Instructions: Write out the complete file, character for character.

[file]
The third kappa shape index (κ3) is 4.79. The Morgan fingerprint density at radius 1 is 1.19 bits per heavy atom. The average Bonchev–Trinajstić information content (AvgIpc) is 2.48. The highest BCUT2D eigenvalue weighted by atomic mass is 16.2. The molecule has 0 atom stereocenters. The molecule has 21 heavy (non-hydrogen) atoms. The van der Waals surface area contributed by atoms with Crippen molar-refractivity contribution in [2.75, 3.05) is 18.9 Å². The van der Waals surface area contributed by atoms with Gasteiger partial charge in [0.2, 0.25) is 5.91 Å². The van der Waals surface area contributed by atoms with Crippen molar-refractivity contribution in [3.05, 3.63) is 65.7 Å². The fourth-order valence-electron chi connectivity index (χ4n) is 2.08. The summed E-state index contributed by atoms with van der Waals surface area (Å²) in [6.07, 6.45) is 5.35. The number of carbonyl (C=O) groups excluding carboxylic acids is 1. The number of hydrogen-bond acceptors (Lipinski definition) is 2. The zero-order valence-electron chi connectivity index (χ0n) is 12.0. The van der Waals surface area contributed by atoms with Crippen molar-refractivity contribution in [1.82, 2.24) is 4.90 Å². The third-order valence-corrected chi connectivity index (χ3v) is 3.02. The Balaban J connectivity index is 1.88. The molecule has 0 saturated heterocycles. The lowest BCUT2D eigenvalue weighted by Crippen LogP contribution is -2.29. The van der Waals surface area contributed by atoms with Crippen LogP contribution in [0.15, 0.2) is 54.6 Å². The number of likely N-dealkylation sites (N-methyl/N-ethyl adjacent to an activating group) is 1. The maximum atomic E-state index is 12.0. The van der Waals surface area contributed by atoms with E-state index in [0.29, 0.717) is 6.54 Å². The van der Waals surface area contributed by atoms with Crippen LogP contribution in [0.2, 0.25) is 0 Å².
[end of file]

The third kappa shape index (κ3) is 4.79. The Morgan fingerprint density at radius 1 is 1.19 bits per heavy atom. The average Bonchev–Trinajstić information content (AvgIpc) is 2.48. The highest BCUT2D eigenvalue weighted by atomic mass is 16.2. The molecule has 0 atom stereocenters. The molecule has 21 heavy (non-hydrogen) atoms. The van der Waals surface area contributed by atoms with Crippen molar-refractivity contribution in [2.75, 3.05) is 18.9 Å². The van der Waals surface area contributed by atoms with Gasteiger partial charge in [0.2, 0.25) is 5.91 Å². The van der Waals surface area contributed by atoms with Crippen molar-refractivity contribution in [3.05, 3.63) is 65.7 Å². The fourth-order valence-electron chi connectivity index (χ4n) is 2.08. The summed E-state index contributed by atoms with van der Waals surface area (Å²) in [6.07, 6.45) is 5.35. The number of carbonyl (C=O) groups excluding carboxylic acids is 1. The number of hydrogen-bond acceptors (Lipinski definition) is 2. The zero-order valence-electron chi connectivity index (χ0n) is 12.0. The van der Waals surface area contributed by atoms with Crippen molar-refractivity contribution in [1.82, 2.24) is 4.90 Å². The third-order valence-corrected chi connectivity index (χ3v) is 3.02. The Balaban J connectivity index is 1.88. The molecule has 0 saturated heterocycles. The lowest BCUT2D eigenvalue weighted by Crippen LogP contribution is -2.29. The van der Waals surface area contributed by atoms with Crippen LogP contribution in [0.15, 0.2) is 54.6 Å². The number of likely N-dealkylation sites (N-methyl/N-ethyl adjacent to an activating group) is 1. The maximum atomic E-state index is 12.0. The van der Waals surface area contributed by atoms with E-state index in [0.29, 0.717) is 6.54 Å². The van der Waals surface area contributed by atoms with Crippen LogP contribution in [0.2, 0.25) is 0 Å².